The Mets started this series against the Brewers by getting blown out in two straight games. The best we can say about this game is that they were at least competitive, unlike the first two. And yet, it wasn’t enough to avoid an embarrassing sweep, as Garrett Mitchell hit a walk-off homer in the ninth to defeat the Amazins 7-6.
The Mets came into this game without having scored a single run in the entire series, and they faced a daunting task of ending that offensive futility against ace Corbin Burnes. However, they managed to quickly end the scoreless streak in the first inning, as Starling Marte got on-base on a hit-by-pitch and, following a stolen base, was driven in by a Francisco Lindor double to left field to finally get the Mets on the board and give them a 1-0 lead.
Meanwhile, David Peterson took the hill for the Mets this afternoon. In reviewing his 2022 season last year, I expressed a desire to, and I quote, “jam my eyes out with a rusty fork” whenever watching him pitch. Fortunately or unfortunately, depending on one’s point of view, I did not have a rusty fork on-hand today, or else it would have been put to good use. After getting through the first inning with only one walk allowed (although he was assisted by a tremendous diving play at third by Luis Guillorme), things fell apart quickly in the second. Peterson issued his second walk of the game with one out in the frame, then allowed three straight hits: a double to Jesse Winker, a single to Owen Miller to tie the game, and then a three-run homer to Joey Wiemer (the first of his major league career) to give the Brewers a 4-1 lead. Peterson managed to get out of the inning without giving up any more—though not before issuing his third walk in his two innings of work. While he would avoid giving up more runs in the rest of his outing, he did allow two more walks and two more hits, and he was not able to record an out past the fourth inning. His final line—4 innings pitched, 5 hits, 5 walks, 5 strikeouts, and 5 runs—was ugly, and it could very easily have been even uglier. Still, with all the various injury and performance woes that have faced the Mets starting rotation in the early goings of the season, the Mets will likely continue to rely on Peterson for the foreseeable future. Everybody start compiling your rusty forks now.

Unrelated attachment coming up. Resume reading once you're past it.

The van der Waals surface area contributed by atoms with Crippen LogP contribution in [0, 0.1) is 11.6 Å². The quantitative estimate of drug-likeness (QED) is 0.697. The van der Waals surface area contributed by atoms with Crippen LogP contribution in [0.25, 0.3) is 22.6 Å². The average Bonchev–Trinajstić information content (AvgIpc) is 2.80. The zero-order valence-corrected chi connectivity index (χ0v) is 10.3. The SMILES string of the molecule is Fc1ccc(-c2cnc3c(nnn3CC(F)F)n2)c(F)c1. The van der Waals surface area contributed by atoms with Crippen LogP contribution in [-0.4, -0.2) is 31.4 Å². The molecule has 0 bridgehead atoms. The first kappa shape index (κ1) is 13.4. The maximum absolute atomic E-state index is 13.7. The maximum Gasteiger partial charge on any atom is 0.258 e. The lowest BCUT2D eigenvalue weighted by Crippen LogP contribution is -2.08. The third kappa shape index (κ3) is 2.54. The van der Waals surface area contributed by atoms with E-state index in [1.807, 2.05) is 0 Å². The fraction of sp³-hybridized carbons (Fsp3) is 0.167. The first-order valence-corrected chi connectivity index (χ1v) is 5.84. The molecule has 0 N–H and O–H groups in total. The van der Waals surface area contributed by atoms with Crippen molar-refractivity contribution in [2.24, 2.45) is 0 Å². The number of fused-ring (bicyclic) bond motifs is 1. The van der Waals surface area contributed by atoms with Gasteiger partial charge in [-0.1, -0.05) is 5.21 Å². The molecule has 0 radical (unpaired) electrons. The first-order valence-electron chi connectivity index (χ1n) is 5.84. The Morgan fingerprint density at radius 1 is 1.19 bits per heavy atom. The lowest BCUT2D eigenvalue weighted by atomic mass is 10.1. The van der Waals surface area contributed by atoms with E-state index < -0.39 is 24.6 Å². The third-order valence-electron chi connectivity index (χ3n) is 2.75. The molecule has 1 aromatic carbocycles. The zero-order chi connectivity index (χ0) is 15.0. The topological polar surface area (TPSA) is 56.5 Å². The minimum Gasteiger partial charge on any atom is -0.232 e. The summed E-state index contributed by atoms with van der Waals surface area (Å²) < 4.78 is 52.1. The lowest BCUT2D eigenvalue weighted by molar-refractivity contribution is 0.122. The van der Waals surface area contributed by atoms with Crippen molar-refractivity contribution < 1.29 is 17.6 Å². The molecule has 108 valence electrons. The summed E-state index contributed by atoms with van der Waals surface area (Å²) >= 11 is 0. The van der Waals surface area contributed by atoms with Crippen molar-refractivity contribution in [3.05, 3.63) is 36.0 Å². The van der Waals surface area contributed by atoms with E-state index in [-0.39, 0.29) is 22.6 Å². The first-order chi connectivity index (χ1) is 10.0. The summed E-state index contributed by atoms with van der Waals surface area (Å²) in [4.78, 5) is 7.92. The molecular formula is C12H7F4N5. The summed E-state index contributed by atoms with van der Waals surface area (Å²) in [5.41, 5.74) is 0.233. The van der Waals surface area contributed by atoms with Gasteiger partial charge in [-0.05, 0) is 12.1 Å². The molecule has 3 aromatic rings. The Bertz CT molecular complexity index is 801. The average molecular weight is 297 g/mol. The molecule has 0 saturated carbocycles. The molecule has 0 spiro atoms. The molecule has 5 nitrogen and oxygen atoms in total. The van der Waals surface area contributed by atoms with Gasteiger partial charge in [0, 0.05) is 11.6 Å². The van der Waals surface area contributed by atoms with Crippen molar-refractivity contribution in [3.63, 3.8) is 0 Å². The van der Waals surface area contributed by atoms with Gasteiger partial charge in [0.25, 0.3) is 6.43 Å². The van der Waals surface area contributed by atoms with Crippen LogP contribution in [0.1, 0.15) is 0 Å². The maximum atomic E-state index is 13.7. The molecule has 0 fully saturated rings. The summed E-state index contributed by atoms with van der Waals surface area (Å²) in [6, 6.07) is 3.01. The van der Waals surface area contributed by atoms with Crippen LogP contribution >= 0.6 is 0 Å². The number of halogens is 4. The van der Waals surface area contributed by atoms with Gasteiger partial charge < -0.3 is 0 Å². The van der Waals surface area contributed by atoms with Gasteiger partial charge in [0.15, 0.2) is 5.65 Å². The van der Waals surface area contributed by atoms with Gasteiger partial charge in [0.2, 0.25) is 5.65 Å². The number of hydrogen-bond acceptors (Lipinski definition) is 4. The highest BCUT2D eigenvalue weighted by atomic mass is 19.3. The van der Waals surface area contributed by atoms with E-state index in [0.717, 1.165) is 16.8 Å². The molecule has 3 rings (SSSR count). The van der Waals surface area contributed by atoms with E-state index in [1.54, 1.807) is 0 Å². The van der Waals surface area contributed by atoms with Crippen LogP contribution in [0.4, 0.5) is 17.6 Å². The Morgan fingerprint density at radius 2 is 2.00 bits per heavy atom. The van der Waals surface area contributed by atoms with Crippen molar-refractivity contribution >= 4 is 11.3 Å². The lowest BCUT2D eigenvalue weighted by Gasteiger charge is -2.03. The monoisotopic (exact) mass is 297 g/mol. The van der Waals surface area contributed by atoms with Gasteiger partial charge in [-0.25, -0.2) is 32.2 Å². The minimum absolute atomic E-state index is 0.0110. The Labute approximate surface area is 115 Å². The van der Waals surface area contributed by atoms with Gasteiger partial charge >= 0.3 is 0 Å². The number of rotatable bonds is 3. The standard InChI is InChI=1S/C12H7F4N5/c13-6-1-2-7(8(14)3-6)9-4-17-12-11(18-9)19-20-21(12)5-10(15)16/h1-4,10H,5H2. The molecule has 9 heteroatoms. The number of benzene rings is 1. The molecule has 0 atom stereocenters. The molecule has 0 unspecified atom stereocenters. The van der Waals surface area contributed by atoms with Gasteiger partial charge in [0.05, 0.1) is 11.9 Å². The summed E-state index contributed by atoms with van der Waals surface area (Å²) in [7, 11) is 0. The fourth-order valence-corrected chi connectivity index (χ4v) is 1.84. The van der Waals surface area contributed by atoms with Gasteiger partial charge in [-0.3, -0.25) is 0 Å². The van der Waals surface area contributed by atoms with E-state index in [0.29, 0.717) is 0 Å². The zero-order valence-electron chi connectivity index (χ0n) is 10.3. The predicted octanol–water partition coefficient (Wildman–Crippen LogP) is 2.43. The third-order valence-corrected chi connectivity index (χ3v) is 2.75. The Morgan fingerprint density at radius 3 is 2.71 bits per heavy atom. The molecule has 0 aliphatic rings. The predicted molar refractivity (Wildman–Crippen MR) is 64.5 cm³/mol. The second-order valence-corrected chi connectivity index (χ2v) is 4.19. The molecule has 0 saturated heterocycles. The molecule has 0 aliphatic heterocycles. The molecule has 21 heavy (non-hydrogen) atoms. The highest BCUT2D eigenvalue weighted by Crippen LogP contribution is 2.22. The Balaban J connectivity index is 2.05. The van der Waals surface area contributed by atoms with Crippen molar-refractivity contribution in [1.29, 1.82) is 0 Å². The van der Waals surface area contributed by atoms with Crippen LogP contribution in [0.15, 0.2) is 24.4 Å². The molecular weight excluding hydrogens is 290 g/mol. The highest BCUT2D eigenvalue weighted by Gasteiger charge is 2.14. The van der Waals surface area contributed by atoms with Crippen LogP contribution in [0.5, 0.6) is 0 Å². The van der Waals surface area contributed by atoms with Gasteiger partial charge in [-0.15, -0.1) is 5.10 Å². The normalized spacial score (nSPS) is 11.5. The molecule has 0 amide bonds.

The Mets offense fought back, however—despite the daunting task of facing a three-run deficit against a former Cy Young winner. With one out in the third inning, Marte hit a double to right field to get things started, and much like the first inning, Lindor drove him in—this time with a line drive single. On the very next pitch, Pete Alonso tied the game with a two-run homer to right-center field. This particular group of players was not done producing for the Mets, however—a few innings later, they did it again. While Marte was retired on a line drive to center on a diving catch by Wiemer, Lindor followed with his second double of the game, and Alonso quickly followed with yet another homer against Burnes to give the Mets a 6-4 lead.
The pitching—which, lest we forget, has somehow been about as bad as the offense had been in this series—could not hold the lead, however. After Peterson walked his ten millionth batter to lead off the fifth, Buck Showalter mercifully took him out and replaced him with Drew Smith. Unfortunately, Smith had his own struggles, after after recording one out, Luke Voit singled to put runners on first and third. Then, after Brian Anderson struck out for the second out, Voit—a 258-pound man who came into the game today having one stolen base to his name—swiped second base, and Winker then hit a double to drive in two runs and tie the game at six runs apiece.
Both teams were quiet for the next few innings. The best chance the Mets bats had was when Daniel Vogelbach walked with one out in the top of the eighth and pinch-runner Tim Locastro stole second to put the go-ahead run in scoring position. But the Mets failed to bring him home, and the offense as a whole was held completely hitless after Alonso’s second homer. Meanwhile, John Curtiss pitched two scoreless innings, and David Robertson tossed a scoreless eighth after that. Adam Ottavino came on for the ninth to try to build off their success and send the game extra innings, but... well, you presumably read the first paragraph, so you know that didn’t happen. Instead, Mitchell hit his second home run of the series to right field, and the sweep was completed.
The Mets now head to New York to hold their home opener tomorrow. The vibes won’t be quite as positive as one might hope they would be, given how bad this Milwaukee series went. One would just hope that things can only go up from here.
SB Nation GameThreads
Win Probability Added
Big Mets winner: Pete Alonso, +32.7% WPA
Big Mets loser: Adam Ottavino, -36.5% WPA
Mets pitchers: -51.5% WPA
Mets hitters: 1.5% WPA
Teh aw3s0mest play: Pete Alonso go-ahead two-run homer in the fifth, +21.4% WPA
Teh sux0rest play: Garrett Mitchell walk-off homer in the ninth, -36.5% WPA